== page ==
Serial killers: a pair of killer whales has been hunting white sharks for 5 years

In South Africa, a pair of killer whales are driving and killing white sharks from their ancestral habitat. According to a study published in the African Journal of Marine Science, Great white sharks now avoid the Gansbaai coastal area out of fear, until now considered one of the most legendary in the world in terms of sightings of these gigantic predators.

Eight great white sharks killed

Since 2017, eight great white sharks have washed ashore following an orca attack in the region, according to the study. Seven of them were missing their livers and others their hearts, wounds clearly inflicted by the same pair of killer whales. The researchers suspect that he also killed other white sharks that did not make it to shore. Killer whales are found all over the world and feed on fish and seals, among other things.

The results of the study, which began in 2017, suggest that the attacks have triggered rapid mass displacement and in the long term of great white sharks. Great white shark sightings had “dramatically decreased” in Gansbaai since 2017.

Port and Starboard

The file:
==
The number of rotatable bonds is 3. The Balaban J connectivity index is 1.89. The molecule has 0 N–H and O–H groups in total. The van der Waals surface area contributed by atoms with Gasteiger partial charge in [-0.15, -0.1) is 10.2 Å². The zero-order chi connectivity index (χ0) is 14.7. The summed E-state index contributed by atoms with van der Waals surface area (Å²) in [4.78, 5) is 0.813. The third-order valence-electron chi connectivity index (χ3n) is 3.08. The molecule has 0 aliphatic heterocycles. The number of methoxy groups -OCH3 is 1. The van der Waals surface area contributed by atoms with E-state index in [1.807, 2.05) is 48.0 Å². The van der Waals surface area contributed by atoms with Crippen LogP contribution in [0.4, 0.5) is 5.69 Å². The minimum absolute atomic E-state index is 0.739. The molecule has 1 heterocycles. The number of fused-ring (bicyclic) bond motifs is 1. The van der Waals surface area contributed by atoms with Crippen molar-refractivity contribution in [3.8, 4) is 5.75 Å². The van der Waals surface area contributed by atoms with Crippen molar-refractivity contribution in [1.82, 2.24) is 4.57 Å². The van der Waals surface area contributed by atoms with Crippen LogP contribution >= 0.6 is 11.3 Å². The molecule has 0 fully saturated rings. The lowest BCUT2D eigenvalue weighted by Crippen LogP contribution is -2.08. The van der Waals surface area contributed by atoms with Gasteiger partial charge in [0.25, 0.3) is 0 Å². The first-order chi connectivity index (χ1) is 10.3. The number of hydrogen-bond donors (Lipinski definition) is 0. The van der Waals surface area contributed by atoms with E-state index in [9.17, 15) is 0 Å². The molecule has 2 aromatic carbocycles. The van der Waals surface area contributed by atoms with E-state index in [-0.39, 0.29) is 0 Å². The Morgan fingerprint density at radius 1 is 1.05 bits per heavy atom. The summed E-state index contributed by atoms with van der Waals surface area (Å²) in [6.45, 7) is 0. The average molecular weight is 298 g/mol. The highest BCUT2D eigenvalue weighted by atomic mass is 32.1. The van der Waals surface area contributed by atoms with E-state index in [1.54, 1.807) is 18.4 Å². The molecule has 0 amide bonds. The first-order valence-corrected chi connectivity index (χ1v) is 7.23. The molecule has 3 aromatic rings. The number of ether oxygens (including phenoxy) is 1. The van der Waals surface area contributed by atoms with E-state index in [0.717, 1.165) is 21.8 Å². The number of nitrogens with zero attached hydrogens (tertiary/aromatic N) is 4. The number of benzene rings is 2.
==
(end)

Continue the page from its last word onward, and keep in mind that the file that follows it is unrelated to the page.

Like criminals in cartoons, orcas were easily identifiable by their battle scars; one whale’s dorsal fin had bent to the right, while the other’s was bent to the left. As reported by Live Science, These characteristics inspired local whale watchers to nickname orcas Port and Starboard. Almost as soon as whale watchers spotted the duo in Gansbaai, a dead great white shark washed up on the beach.

Gansbaai is located in the South African province of the Western Cape. The place attracts tourists from all over the world who want to see the great white sharks from the diving cages.

Ecosystem Displacement

“We see a large-scale evasion strategy. The more frequently killer whales visit these locations, the longer great whites will stay away,” said study lead author Alison Towner.

The absence of great white sharks is unprecedented in the region and is changing the marine ecosystem, Towner said. The decline in white sharks, for example, caused the number of Cape fur seals to increase.

This has a negative impact on endangered African penguins, which are hunted by seals, he said.

Unpublished data suggests that the presence of orcas, also known as killer whales, continues to increase in the coastal regions of South Africa. It is believed that the pair of killer whales may belong to a special way of eating sharks that hunts at least three species of sharks. Behavioral changes in hunting may be related to the decline of several populations of fish that were previously preyed upon by killer whales, Towner said.

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